Israel’s Russian Roulette

May 30, 2013 § Leave a comment

A year ago I wrote about the way in which Israeli domestic politics was coloring its foreign policy toward Russia on account of Israel’s large Russian population – over 1 million immigrants from the former Soviet Union now live in Israel, making up somewhere between 10-15% of the total population – and noted that the government was doing its best to cozy up to Putin on account of the domestic political benefits despite the fact that there were obvious foreign policy pitfalls for Israel in pursuing such a strategy. In light of the violence in Syria, it is time to revisit this issue. The topic has taken on greater urgency now that Bashar al-Assad has claimed that Russia has already sent a shipment of S-300 surface-to-air missile batteries to Syria. Earlier this week, Defense Minister Bogie Ya’alon had warned Russia not to arm the Assad regime with these missiles, considered to be a significant upgrade to existing Syrian air defense capabilities, and said that if the shipment of weapons left for Syria, Israel would “know how to act.” While Russia had postponed the initial shipment of missiles at Israel’s request, all signs point to further Israeli requests to delay delivering the SAM batteries being likely to fall on deaf ears. Russia’s interest in propping up the Assad regime has only grown, and the increasing calls for Western intervention and hints of U.S. plans for a no-fly zone in Syria have only seemed to strengthen Russian resolve as it turns the fight in Syria into a proxy battle against the West.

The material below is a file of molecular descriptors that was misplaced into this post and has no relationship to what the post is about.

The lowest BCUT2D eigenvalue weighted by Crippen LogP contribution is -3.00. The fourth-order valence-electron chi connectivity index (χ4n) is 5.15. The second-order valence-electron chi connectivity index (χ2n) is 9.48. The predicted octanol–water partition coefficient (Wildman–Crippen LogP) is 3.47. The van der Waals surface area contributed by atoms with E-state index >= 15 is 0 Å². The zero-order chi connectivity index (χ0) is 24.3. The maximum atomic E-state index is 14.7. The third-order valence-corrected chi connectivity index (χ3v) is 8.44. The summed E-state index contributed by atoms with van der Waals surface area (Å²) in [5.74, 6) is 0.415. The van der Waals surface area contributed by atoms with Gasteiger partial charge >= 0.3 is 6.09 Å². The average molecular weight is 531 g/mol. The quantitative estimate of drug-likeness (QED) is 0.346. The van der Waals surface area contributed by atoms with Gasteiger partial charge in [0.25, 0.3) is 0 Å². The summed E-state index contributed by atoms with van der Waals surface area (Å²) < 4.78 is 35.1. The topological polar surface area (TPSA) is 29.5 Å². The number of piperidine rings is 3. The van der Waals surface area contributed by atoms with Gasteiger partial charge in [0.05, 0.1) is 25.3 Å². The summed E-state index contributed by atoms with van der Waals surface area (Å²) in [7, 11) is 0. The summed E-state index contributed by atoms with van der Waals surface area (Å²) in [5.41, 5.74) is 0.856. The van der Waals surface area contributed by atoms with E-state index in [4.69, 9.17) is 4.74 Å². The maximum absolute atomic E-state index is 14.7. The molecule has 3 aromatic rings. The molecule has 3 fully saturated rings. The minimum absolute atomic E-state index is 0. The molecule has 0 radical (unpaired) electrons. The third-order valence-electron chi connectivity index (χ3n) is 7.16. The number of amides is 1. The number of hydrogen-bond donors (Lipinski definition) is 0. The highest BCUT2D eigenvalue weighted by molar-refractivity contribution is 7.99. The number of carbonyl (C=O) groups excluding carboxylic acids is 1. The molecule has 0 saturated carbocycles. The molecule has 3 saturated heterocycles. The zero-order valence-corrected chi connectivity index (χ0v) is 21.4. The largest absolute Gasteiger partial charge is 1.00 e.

As Jordan Hirsch and Sam Kleiner smartly argued a couple of weeks ago, the chaos in Syria is in some ways restoring a Cold War dynamic between the U.S. and Israel that is focused on Israel as a proxy and strategic ally against a larger adversary, which in this case is Iran. However, the past couple of weeks have added a twist to this observation, which is that in some ways we are actually returning to the original Cold War dynamic of the U.S. against Russia and Israel caught in the middle. While the relationship between Israel and Russia has been strong, full of state visits and Israeli officials fawning over their Russian counterparts, the situation in Syria has put the brakes on what was in many ways a friendship built on a mirage. Israeli politicians have wanted to reap the low-hanging political fruit of being seen as having close ties with Russia, but Russia never gave Israel any indication of being willing to budge on its support for Iran or its backing of Assad. In fact, fostering a close relationship with Russia might have actually backfired, as when Israel hit Syrian military sites in Damascus earlier in May, it infuriated the Russian government, which was taken by surprise by the Israeli raid. Close ties between Jerusalem and Moscow may have created an expectation in Russia’s mind of notification by Israel, or perhaps some level of leeway on Russian priorities that Israel is unwilling to give.